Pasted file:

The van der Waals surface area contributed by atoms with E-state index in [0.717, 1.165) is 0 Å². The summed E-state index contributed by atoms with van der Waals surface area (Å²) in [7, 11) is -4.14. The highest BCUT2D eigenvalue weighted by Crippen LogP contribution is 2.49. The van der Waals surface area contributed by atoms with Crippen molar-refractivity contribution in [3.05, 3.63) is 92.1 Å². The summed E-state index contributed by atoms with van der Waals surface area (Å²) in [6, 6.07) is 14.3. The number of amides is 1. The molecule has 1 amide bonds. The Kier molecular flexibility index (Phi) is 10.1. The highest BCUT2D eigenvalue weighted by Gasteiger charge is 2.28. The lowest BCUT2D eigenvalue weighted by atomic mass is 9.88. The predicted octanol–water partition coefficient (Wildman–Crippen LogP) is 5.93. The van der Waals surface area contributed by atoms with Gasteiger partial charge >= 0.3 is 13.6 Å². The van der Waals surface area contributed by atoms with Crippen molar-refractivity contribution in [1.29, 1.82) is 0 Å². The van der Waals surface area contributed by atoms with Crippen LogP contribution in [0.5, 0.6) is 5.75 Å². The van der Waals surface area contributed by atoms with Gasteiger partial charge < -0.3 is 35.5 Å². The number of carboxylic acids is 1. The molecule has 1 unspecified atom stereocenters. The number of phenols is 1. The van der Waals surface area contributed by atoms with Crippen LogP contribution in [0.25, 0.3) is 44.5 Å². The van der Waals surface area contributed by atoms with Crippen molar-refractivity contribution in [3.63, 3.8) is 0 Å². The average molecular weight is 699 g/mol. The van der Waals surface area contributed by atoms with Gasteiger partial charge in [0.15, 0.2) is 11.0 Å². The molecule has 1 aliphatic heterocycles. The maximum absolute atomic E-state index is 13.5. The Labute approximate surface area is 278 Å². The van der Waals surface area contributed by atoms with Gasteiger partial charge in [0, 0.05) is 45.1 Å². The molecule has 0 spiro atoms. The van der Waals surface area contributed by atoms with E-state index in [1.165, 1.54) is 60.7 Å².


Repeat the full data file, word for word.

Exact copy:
The van der Waals surface area contributed by atoms with E-state index in [0.717, 1.165) is 0 Å². The summed E-state index contributed by atoms with van der Waals surface area (Å²) in [7, 11) is -4.14. The highest BCUT2D eigenvalue weighted by Crippen LogP contribution is 2.49. The van der Waals surface area contributed by atoms with Crippen molar-refractivity contribution in [3.05, 3.63) is 92.1 Å². The summed E-state index contributed by atoms with van der Waals surface area (Å²) in [6, 6.07) is 14.3. The number of amides is 1. The molecule has 1 amide bonds. The Kier molecular flexibility index (Phi) is 10.1. The highest BCUT2D eigenvalue weighted by Gasteiger charge is 2.28. The lowest BCUT2D eigenvalue weighted by atomic mass is 9.88. The predicted octanol–water partition coefficient (Wildman–Crippen LogP) is 5.93. The van der Waals surface area contributed by atoms with Gasteiger partial charge >= 0.3 is 13.6 Å². The van der Waals surface area contributed by atoms with Crippen molar-refractivity contribution in [1.29, 1.82) is 0 Å². The van der Waals surface area contributed by atoms with Crippen LogP contribution in [0.5, 0.6) is 5.75 Å². The van der Waals surface area contributed by atoms with Gasteiger partial charge < -0.3 is 35.5 Å². The number of carboxylic acids is 1. The molecule has 1 unspecified atom stereocenters. The number of phenols is 1. The van der Waals surface area contributed by atoms with Crippen LogP contribution in [0.25, 0.3) is 44.5 Å². The van der Waals surface area contributed by atoms with Crippen molar-refractivity contribution in [3.63, 3.8) is 0 Å². The average molecular weight is 699 g/mol. The van der Waals surface area contributed by atoms with Gasteiger partial charge in [0.15, 0.2) is 11.0 Å². The molecule has 1 aliphatic heterocycles. The maximum absolute atomic E-state index is 13.5. The Labute approximate surface area is 278 Å². The van der Waals surface area contributed by atoms with Gasteiger partial charge in [0, 0.05) is 45.1 Å². The molecule has 0 spiro atoms. The van der Waals surface area contributed by atoms with E-state index in [1.165, 1.54) is 60.7 Å².